The proposed Shark Fin Sales Elimination Act of 2017, currently being considered by Congress, is supported by a number of conservation groups. This bill proposes to eliminate all trade in shark fins within the U.S. to solve the problem of global shark declines. As someone with more than 40 years of experience in shark science and conservation, I am dedicated to the cause of rebuilding our depleted shark populations. But I believe that banning the sale of fins within the U.S. will be ineffective in protecting sharks.

Robert HueterCOURTESY MOTE MARINE LABThe proposed Act states that “no person shall possess, transport, offer for sale, sell, or purchase shark fins or products containing shark fins,” with a few specific exceptions. The Act is not focused on shark “finning,” which is the inhumane, wasteful practice of removing a shark’s fins at sea and tossing...

These days, U.S. shark fisheries are managed carefully for sustainability, based on scientific data. Licensed fishers are permitted to catch non-prohibited shark species, transport the whole animal back to shore, and remove fins there for sale—which is NOT finning. By requiring fishers to land their sharks fins-attached, the entire animal is used and the species of shark being landed can be determined more accurately, allowing for sustainable management by species or species group. In some other parts of the world, however, finning is still practiced and has led to significant declines in shark populations, especially on the high seas.

To understand the implications of a U.S. fin ban on shark conservation, I recently co-authored a study published in the peer-reviewed journal Marine Policy with David Shiffman of Simon Fraser University. Our paper explains why banning the sale of shark fins in the U.S. would actually harm ongoing shark conservation efforts. Among our conclusions:

  • A US ban would have an insignificant impact on the global fin market. As David and I wrote, “. . . banning the sale of shark fins in the United States would likely not result in a significant direct reduction in global shark mortality, because the United States exports approximately one percent of all the shark fins traded globally, and imports an even smaller percentage of the global fin trade.” Fin ban supporters cite the effectiveness of the U.S. ban on ivory for elephant conservation, but the U.S. was a major consumer of ivory, plus elephant meat is not sought for human food, so the precedent does not apply.
  • US shark fishing is well regulated. Preventing the sale of U.S.-caught fins opens more market share for less-sustainable fisheries that may practice finning. “Of 16 global shark fisheries identified as biologically sustainable and well managed, 9 involve United States shark fishermen, accounting for 76.3% of total landings from these 16 fisheries,” we note.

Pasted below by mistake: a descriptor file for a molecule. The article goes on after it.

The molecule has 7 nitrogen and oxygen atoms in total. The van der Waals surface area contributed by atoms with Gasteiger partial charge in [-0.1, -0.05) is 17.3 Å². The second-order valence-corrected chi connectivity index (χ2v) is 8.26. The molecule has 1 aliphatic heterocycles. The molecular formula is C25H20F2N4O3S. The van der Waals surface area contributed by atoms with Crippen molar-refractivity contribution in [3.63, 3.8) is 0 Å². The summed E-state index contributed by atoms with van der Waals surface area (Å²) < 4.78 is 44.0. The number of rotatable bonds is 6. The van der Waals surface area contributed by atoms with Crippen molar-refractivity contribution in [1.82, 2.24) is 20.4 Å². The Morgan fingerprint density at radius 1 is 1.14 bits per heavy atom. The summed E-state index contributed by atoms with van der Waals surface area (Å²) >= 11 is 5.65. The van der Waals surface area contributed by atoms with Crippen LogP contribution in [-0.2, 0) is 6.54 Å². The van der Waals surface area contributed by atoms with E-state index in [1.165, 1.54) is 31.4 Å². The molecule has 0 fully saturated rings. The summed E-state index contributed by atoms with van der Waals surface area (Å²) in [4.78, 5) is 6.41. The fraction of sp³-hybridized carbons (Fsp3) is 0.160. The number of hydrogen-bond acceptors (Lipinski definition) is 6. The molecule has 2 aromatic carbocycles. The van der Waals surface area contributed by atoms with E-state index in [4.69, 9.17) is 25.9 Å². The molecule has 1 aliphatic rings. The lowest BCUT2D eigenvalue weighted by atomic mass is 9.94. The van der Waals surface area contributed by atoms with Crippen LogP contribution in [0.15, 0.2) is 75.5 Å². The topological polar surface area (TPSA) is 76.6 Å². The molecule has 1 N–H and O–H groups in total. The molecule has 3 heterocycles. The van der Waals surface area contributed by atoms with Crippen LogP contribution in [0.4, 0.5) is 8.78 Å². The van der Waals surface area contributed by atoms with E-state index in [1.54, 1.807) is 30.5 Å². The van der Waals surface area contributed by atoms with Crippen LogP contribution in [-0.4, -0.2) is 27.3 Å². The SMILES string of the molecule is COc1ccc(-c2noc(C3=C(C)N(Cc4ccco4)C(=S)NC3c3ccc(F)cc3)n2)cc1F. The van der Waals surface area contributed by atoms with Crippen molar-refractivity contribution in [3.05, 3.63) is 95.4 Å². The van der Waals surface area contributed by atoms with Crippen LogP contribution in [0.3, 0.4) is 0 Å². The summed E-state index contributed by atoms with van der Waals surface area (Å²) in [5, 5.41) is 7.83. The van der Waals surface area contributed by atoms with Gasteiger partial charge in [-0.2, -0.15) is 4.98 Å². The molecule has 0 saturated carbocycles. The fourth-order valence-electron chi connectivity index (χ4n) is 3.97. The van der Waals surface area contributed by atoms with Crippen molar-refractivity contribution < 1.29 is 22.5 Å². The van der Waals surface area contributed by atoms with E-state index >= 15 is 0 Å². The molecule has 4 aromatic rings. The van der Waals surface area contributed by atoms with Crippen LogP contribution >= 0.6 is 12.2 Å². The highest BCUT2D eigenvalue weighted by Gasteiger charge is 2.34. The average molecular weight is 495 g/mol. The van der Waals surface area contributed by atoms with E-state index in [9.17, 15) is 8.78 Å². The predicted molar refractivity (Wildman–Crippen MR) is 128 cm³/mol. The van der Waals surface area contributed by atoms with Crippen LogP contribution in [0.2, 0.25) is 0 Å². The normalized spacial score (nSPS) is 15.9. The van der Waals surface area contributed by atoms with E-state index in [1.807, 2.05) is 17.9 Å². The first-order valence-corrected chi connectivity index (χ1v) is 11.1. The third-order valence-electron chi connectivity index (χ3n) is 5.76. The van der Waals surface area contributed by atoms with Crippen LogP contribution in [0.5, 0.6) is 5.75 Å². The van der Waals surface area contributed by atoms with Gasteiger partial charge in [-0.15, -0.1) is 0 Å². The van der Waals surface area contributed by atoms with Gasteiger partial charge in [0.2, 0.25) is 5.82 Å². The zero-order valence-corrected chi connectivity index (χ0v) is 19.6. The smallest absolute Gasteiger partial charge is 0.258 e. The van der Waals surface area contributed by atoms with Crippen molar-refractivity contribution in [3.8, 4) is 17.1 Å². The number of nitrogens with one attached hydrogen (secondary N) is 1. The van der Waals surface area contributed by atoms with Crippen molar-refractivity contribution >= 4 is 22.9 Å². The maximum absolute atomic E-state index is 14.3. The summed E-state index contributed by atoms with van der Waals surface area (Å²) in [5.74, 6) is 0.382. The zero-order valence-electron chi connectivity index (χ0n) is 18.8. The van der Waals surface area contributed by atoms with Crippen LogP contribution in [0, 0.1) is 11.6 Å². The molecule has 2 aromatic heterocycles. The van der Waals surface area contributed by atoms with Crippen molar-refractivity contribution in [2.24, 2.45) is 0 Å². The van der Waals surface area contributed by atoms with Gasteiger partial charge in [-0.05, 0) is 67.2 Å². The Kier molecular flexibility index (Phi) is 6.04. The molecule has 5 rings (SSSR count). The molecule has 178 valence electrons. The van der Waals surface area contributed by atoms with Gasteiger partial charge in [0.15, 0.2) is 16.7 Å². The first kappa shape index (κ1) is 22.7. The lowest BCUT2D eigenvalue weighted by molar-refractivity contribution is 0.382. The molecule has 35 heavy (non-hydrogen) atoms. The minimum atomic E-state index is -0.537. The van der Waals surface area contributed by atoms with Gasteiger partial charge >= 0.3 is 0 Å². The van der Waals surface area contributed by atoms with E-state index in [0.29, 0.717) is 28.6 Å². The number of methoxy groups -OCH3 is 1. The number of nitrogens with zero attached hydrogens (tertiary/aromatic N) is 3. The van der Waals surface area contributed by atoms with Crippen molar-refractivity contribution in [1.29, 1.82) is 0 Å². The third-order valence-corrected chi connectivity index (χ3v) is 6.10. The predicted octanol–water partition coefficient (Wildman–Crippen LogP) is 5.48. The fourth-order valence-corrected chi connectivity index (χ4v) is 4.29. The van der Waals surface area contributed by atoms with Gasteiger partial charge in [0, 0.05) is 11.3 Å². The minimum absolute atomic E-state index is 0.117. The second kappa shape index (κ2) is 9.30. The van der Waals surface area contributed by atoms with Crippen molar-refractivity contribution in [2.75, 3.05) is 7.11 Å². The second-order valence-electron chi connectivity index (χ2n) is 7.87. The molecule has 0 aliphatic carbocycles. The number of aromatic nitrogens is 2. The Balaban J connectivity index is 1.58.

• A US ban would cause waste without reducing shark mortality. “. . . banning the sale of shark fins would not make it illegal to continue to catch and kill sharks in the United States. It would only regulate how the parts of dead sharks can be used. Forcing fishermen to discard fins from sharks caught in sustainably managed fisheries would contribute to wastefulness in fisheries and undermine the ‘full use’ doctrine that is a component of the [United Nation’s Food and Agriculture Organization] International Plan of Action for Sharks, without reducing shark mortality.”
  • Significant loss of income would be borne by law-abiding US fishers: “The proposed fin ban would . . . eliminate about 23% of the ex-vessel value of legally caught sharks, causing economic harm to rule-following fishermen and undermining decades of progress towards sustainable shark fisheries management in the United States.”
  • Instead of a ban, management for sustainability sets a better example for other nations: “A ban on the trade of shark parts from a sustainable fishery would not only eliminate a model of successful management from the global marketplace, but would also remove an important incentive for other nations to adopt that model. A nationwide ban on buying or selling fins would tell international trading partners that the United States will not support their shark conservation efforts regardless of future improvements to their fisheries sustainability.”

Instead of a ban that will be ineffective and harm the wrong people, I propose a five-point approach to benefit shark populations:

  • Increase the penalties for shark finning in the U.S., which the Florida state legislature recently enacted
  • Stop the import of shark products into the U.S. from countries that do not practice sustainable shark fishing, especially those that still permit finning. Some authority to do this already exists, and efforts are underway to legislate further authority on Capitol Hill.
  • Incentivize our domestic industry to process American-harvested fins here within the U.S., rather than ship them to Hong Kong for processing (as happens now), thereby improving traceability of legal fins and supplying the demand here in the U.S. with products “made in America.”
  • Continue to monitor our shark populations, conduct scientific stock assessments, and support strict measures for sustainability.
  • Educate the public about the real problems sharks face and empower people to do the right things to support shark conservation.

Dr. Robert Hueter is the director of the Center for Shark Research at Mote Marine Laboratory in Sarasota, Florida.

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